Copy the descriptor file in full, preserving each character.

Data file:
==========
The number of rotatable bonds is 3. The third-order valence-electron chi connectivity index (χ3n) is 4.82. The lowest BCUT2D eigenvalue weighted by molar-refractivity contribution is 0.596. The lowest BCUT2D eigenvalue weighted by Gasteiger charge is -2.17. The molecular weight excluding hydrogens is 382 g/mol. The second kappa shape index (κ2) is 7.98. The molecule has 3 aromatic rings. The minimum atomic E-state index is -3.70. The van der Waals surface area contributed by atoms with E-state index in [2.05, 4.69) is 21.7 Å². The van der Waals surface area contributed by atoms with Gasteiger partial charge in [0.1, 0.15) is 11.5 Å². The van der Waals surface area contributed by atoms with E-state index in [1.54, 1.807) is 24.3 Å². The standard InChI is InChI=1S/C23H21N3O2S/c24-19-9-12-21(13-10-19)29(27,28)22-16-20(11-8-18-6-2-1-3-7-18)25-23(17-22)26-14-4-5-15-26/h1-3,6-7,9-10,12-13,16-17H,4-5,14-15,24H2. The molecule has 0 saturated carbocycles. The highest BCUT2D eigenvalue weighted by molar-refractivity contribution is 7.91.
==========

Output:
The number of rotatable bonds is 3. The third-order valence-electron chi connectivity index (χ3n) is 4.82. The lowest BCUT2D eigenvalue weighted by molar-refractivity contribution is 0.596. The lowest BCUT2D eigenvalue weighted by Gasteiger charge is -2.17. The molecular weight excluding hydrogens is 382 g/mol. The second kappa shape index (κ2) is 7.98. The molecule has 3 aromatic rings. The minimum atomic E-state index is -3.70. The van der Waals surface area contributed by atoms with E-state index in [2.05, 4.69) is 21.7 Å². The van der Waals surface area contributed by atoms with Gasteiger partial charge in [0.1, 0.15) is 11.5 Å². The van der Waals surface area contributed by atoms with E-state index in [1.54, 1.807) is 24.3 Å². The standard InChI is InChI=1S/C23H21N3O2S/c24-19-9-12-21(13-10-19)29(27,28)22-16-20(11-8-18-6-2-1-3-7-18)25-23(17-22)26-14-4-5-15-26/h1-3,6-7,9-10,12-13,16-17H,4-5,14-15,24H2. The molecule has 0 saturated carbocycles. The highest BCUT2D eigenvalue weighted by molar-refractivity contribution is 7.91.